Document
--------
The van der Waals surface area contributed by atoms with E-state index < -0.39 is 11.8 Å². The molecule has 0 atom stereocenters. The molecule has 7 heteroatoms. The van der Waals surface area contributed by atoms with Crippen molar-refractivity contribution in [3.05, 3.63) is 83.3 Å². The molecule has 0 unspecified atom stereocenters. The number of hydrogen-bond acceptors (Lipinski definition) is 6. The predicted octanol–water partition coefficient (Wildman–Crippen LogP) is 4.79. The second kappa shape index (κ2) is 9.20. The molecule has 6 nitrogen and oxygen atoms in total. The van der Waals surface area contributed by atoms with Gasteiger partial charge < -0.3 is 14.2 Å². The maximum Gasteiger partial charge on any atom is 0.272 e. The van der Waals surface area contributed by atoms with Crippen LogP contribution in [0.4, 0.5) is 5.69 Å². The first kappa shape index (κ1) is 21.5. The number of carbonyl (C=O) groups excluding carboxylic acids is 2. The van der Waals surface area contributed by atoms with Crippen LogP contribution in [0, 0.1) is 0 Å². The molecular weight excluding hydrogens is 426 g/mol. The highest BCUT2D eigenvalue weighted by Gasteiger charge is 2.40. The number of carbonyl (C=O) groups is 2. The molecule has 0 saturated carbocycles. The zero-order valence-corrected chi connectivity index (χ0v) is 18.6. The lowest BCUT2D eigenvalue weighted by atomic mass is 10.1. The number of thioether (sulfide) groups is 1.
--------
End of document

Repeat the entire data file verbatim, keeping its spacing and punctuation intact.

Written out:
The van der Waals surface area contributed by atoms with E-state index < -0.39 is 11.8 Å². The molecule has 0 atom stereocenters. The molecule has 7 heteroatoms. The van der Waals surface area contributed by atoms with Crippen molar-refractivity contribution in [3.05, 3.63) is 83.3 Å². The molecule has 0 unspecified atom stereocenters. The number of hydrogen-bond acceptors (Lipinski definition) is 6. The predicted octanol–water partition coefficient (Wildman–Crippen LogP) is 4.79. The second kappa shape index (κ2) is 9.20. The molecule has 6 nitrogen and oxygen atoms in total. The van der Waals surface area contributed by atoms with Gasteiger partial charge < -0.3 is 14.2 Å². The maximum Gasteiger partial charge on any atom is 0.272 e. The van der Waals surface area contributed by atoms with Crippen LogP contribution in [0.4, 0.5) is 5.69 Å². The first kappa shape index (κ1) is 21.5. The number of carbonyl (C=O) groups excluding carboxylic acids is 2. The van der Waals surface area contributed by atoms with Crippen LogP contribution in [0, 0.1) is 0 Å². The molecular weight excluding hydrogens is 426 g/mol. The highest BCUT2D eigenvalue weighted by Gasteiger charge is 2.40. The number of carbonyl (C=O) groups is 2. The molecule has 0 saturated carbocycles. The zero-order valence-corrected chi connectivity index (χ0v) is 18.6. The lowest BCUT2D eigenvalue weighted by atomic mass is 10.1. The number of thioether (sulfide) groups is 1.